21 Jul 1840 detained off the Gallinas the Spanish slave brigantine Diana, which may also have been known as Anna, Felipe Victorio, master, which was sent for adjudication to the British and Spanish Mixed Court of Justice, Sierra Leone, and on 8 Sep 1840 sentenced to be condemned.
17 Aug 1840 detained off the Gallinas the Spanish slave vessel Sirena, Manuel Mu˝iz, master, which was sent for adjudication to the British and Spanish Mixed Court of Justice, Sierra Leone, and on 8 Sep 1840 sentenced to be condemned.
Oct 1840 120 seamen and marines from the Wanderer and Saracen entered the village of Dombocorro with a view to obtaining, by treaty, the release of the slaves held by slavers in the district, under the control of Chief Siacca, and the burning of all eight slave factories. 23 Oct 1840 Sierra Leone, is lately reported to have taken prizes. 9 Dec 1840 detained off Seabar, River Sherbro, the Spanish slave schooner Boa Uniao, F. J. Olindes, master, which was sent for adjudication to the British and Spanish Mixed Court of Justice, Sierra Leone, and on 1 Feb 1841 sentenced to be condemned.
11 Dec 1840 detained off Seabar, River Sherbro, the Spanish slave schooner San Paolo de Loando, late Salazar, J. M. de Amezaga, master, which was sent for adjudication to the British and Spanish Mixed Court of Justice, Sierra Leone, and on 1 Feb 1841 sentenced to be condemned.
19 Jan 1841 detained off Seabar, River Sherbro the United States slave schooner Urraca, L. Lopez, master, which was sent for adjudication to the British and Spanish Mixed Court of Justice, Sierra Leone, and on 23 Feb 1841 sentenced to be condemned.
27 Jan 1841 off Sierra Leone.
7 Feb 1841 detained in the slave vessel Augusta, which was sent for adjudication to a Vice-Admiralty Court, and on 31 Mar 1841 sentenced to be condemned.
22 Feb 1841 detained after a brief resistance off Seabar, River Sherbro the Spanish slave brig Republicano, F. Marengo, master, which was sent for adjudication to the British and Spanish Mixed Court of Justice, Sierra Leone, and on 6 Apr 1841 sentenced to be condemned.
24 Feb 1841, Lieut W H Hill, commanding officer of the Saracen, at anchor off Sea Bar, writes that he has been advised by a Krooman named Sea Breeze, when coming off from Sea Bar, yesterday afternoon, & informing both Lieut Hill, that he & Brookes his brother), had been beaten, put in irons, and confined in Mr Francois's barracoon, by that person and Mr Henry Tucker, the chief of Sea Bar, because they had stolen a boat belonging to the Brig, so that water can't be procured. Mr Kingston the officer in charge of the boat also informed Lieut Hill that he had filled 2 small casks with water and afterwards received a demand from Mr Tucker for $10 for having done so.
Sea Breeze's ankles plainly show the mark of the irons, & his head much bruised. He effected his escape, but his brother was sent to another place of confinement. The Ferret being here, at Sea Bar, Lt Hill requested the assistance of Lt Thomas to accompany him into the Sea Bar with 2 of his boats to demand some explanations from Mr Henry Tucker for this unfriendly proceeding, at the same time to offer a Treaty, which his Excellency the Governor at Sierra Leone has received from the Home Govt., and interested me to effect with the Chiefs on that Coast.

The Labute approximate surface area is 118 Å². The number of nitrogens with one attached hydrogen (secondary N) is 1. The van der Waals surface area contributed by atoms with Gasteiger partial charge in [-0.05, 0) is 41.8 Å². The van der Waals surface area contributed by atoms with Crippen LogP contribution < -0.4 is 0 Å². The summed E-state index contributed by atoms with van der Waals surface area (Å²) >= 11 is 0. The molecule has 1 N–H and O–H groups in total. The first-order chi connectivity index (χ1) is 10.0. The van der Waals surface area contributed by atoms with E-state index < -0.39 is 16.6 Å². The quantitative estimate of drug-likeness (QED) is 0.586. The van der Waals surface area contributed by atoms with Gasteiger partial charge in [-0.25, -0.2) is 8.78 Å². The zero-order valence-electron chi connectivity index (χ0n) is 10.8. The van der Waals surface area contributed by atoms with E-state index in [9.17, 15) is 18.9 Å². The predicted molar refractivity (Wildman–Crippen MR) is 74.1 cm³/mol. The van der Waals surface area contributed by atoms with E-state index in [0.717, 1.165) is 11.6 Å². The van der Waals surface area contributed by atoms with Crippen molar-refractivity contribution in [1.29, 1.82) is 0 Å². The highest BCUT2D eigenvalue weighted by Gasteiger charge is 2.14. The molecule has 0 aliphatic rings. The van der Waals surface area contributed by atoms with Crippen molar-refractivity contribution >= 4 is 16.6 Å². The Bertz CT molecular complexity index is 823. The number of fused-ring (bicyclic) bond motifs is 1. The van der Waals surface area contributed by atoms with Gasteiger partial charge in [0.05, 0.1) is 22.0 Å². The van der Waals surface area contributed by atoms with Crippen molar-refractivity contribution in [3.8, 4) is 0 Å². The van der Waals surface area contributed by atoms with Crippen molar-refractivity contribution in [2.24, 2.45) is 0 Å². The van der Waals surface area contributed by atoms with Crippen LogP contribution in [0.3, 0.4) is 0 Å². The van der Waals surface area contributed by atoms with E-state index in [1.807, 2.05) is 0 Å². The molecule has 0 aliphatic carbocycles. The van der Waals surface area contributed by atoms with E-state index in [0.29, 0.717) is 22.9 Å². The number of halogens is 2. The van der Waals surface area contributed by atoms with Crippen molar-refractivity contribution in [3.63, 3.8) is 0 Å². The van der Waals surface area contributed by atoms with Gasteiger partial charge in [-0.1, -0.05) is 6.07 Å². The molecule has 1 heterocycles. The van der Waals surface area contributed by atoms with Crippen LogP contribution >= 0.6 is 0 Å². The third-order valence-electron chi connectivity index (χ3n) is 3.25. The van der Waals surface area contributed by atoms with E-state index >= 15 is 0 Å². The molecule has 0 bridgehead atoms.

On Lieuts Thomas and Hill landing at Mr Francois' Factory, which is the place that Mr Henry Tucker was generally met, but it was deserted, apart from a few Black men. Two Barracoons capable of containing 500 Africans, indicating an extensive slave trading establishment.
Mr Tucker had gone into the Bush and requests were sent out for him to meet them, but he sent a message refusing, and it was soon discovered that Tucker and Francois had armed themselves with muskets and were accompanied by slaves, who they sent to fire on the ships' boats, however it would appear that the slaves came down to explain the circumstances, and stating a wish to take advantage of the opportunity of going to Sierra Leone, bringing with them a canoe from a nearby creek, containing women and children, making a total of 51 persons, which were embarked, having set fire to Mr Francois's barracoon, which would appear to have burnt to the ground. [Lt Hill goes on to detail the importance of the slave trade at that place, and that the Saracen had captured 4 slave vessels since 1 Dec, and it was known that another 2 had escaped them. A list of slaves who claimed protection from Mr F's clutches was enclosed. Copies of this letter soon reached the Admiralty and the Foreign Office. Source FO 84-384 Admiralty 1841 May-Aug p 547.
20 Mar 1841 Lieutenant Henry Worsley Hill, of the Saracen, promoted to Commander. 19 Apr 1841 Portsmouth, The Goluptchick has been captured again on the coast of Africa, by the Saracen, under the name of Augusta, within three miles of the spot she was taken at before. 10 Jul 1841 Plymouth, arrived from the coast of Africa. 20 Jul 1841 Plymouth, was paid off into ordinary. 20 Dec 1848 Devonport.
1854 Survey vessel.
20 Jun 1857 Departed Hongkong for Siam.
1860 East Indies and China.